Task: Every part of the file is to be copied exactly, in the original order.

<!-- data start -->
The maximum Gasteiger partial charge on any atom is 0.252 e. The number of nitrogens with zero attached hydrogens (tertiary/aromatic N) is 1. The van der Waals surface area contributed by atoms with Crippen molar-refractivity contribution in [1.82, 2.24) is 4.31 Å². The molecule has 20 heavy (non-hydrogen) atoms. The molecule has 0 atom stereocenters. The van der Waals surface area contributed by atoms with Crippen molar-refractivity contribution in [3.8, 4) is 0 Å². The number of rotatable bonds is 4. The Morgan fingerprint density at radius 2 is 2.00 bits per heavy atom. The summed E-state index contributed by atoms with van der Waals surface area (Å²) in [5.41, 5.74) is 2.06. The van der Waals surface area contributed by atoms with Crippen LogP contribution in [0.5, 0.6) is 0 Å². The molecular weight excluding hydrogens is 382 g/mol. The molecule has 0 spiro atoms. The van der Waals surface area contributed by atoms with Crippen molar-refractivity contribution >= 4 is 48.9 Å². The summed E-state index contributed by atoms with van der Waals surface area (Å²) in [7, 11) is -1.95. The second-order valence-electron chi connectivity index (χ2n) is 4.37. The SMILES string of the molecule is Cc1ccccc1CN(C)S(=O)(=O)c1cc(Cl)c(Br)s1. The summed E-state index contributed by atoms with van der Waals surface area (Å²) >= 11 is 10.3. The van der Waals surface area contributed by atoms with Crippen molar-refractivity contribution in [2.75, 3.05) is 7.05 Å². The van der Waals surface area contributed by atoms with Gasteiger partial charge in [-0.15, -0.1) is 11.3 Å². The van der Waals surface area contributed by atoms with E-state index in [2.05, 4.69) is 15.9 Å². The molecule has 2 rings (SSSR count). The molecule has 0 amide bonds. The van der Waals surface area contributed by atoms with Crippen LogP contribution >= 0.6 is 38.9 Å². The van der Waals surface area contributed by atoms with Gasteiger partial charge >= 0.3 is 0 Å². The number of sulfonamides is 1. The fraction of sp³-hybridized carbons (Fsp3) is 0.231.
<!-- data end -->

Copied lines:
The maximum Gasteiger partial charge on any atom is 0.252 e. The number of nitrogens with zero attached hydrogens (tertiary/aromatic N) is 1. The van der Waals surface area contributed by atoms with Crippen molar-refractivity contribution in [1.82, 2.24) is 4.31 Å². The molecule has 20 heavy (non-hydrogen) atoms. The molecule has 0 atom stereocenters. The van der Waals surface area contributed by atoms with Crippen molar-refractivity contribution in [3.8, 4) is 0 Å². The number of rotatable bonds is 4. The Morgan fingerprint density at radius 2 is 2.00 bits per heavy atom. The summed E-state index contributed by atoms with van der Waals surface area (Å²) in [5.41, 5.74) is 2.06. The van der Waals surface area contributed by atoms with Crippen LogP contribution in [0.5, 0.6) is 0 Å². The molecular weight excluding hydrogens is 382 g/mol. The molecule has 0 spiro atoms. The van der Waals surface area contributed by atoms with Crippen molar-refractivity contribution >= 4 is 48.9 Å². The summed E-state index contributed by atoms with van der Waals surface area (Å²) in [7, 11) is -1.95. The second-order valence-electron chi connectivity index (χ2n) is 4.37. The SMILES string of the molecule is Cc1ccccc1CN(C)S(=O)(=O)c1cc(Cl)c(Br)s1. The summed E-state index contributed by atoms with van der Waals surface area (Å²) >= 11 is 10.3. The van der Waals surface area contributed by atoms with Crippen molar-refractivity contribution in [2.75, 3.05) is 7.05 Å². The van der Waals surface area contributed by atoms with Gasteiger partial charge in [-0.15, -0.1) is 11.3 Å². The van der Waals surface area contributed by atoms with E-state index in [2.05, 4.69) is 15.9 Å². The molecule has 2 rings (SSSR count). The molecule has 0 amide bonds. The van der Waals surface area contributed by atoms with Crippen LogP contribution >= 0.6 is 38.9 Å². The van der Waals surface area contributed by atoms with Gasteiger partial charge >= 0.3 is 0 Å². The number of sulfonamides is 1. The fraction of sp³-hybridized carbons (Fsp3) is 0.231.